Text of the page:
"Our nation's heroes, who are already waiting too long for the benefits they deserve, shouldn't be held at the mercy of gridlock and dysfunction in Washington, D.C.," said Sen. Patty Murray (D-Washington), chairman of the Senate Budget Committee.

The repugicans are Violating The Constitution Because They Fear the Black President

One of the primary components of conservatism is opposing change and retaining traditional social institutions, and where some wingnuts seek to preserve things as they are, others called reactionaries oppose modernism and seek a return to “the way things were.” It is safe to say that repugicans, as wingnuts, hate change and resist progress because it is too far beyond the scope of their cognitive abilities to adapt. When they are presented with change out of their control they become reactionaries and inherently seek reverting to a by-gone era that never existed except in their limited minds. It is curious that repugicans so opposed to change reacted to the election of the first African American President by changing a long-standing Constitutional mandate that Congress pay the nation’s debts without question, or without demands to enact their legislative agenda.
The idea of a president having to negotiate with Congress before they do their Constitutional duty of paying the debt they incurred is repugicans reacting to Americans’ choice of a Black man as President. Last Thursday, a repugican congressional representative from Florida, Ileana Ros-Lehtinen, lashed out at the President for refusing to negotiate with repugicans and meet their demands before they will raise the debt limit. Ros-Lehtinen said, “The American people sent us to Washington to work together for our great nation, and it is unacceptable for one side to refuse to negotiate. Where’s the president in all of this? The bully pulpit can just as equally be used for constructive leadership as it can be used for political showmanship.” Ros-Lehtinen’s newfound belief that a president is required to negotiate and meet ransom demands before Congress does its constitutionally mandated job was joined by House Speaker John Boehner who criticized the President for not negotiating over raising the debt limit and said, “Well I’m sorry, but it just doesn’t work that way.”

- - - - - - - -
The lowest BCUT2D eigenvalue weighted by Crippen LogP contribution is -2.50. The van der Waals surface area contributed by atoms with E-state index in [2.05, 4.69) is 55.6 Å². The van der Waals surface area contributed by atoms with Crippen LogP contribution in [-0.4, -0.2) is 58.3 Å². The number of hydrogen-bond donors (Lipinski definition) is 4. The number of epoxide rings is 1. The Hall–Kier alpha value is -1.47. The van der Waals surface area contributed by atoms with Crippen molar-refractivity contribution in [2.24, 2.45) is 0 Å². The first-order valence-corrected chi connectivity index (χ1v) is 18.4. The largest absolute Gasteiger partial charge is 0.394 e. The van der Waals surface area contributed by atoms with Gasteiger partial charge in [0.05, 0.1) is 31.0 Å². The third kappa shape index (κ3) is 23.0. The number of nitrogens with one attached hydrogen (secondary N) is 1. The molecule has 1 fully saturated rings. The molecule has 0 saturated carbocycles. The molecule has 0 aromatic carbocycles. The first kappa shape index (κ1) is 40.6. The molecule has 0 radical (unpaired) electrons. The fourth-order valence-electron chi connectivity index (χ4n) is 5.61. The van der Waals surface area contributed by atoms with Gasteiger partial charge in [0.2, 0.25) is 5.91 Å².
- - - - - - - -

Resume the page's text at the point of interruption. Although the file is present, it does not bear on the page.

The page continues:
Boehner may be sorry, but Congress raising the debt limit free of concessions by the President is precisely how it has worked until January 2009 when an African American was sworn in office to lead the Executive branch of the United States government. It is true that Bill Clinton made a budget agreement that included a debt limit increase with a Democratic majority in 1993, and the American Recovery and Reinvestment Act (stimulus) included a debt increase, but the concept of holding the increase hostage for enacting the opposing party’s complete legislative agenda for the past two years is certainly unprecedented and a departure from the normal course of paying the nation’s debt according to the Constitution. For a party violently resistant to change, Boehner and repugicans are attempting to change the Constitutional requirements for enacting legislation and paying their bills the Constitution says “shall not be questioned.” It is true that in 2011 when repugicans held the full faith and credit hostage, President Obama negotiated with Boehner to save the nation from a credit default, but after the devastation from the crisis and severe austerity cuts, it is likely the President is not going to repeat that blunder.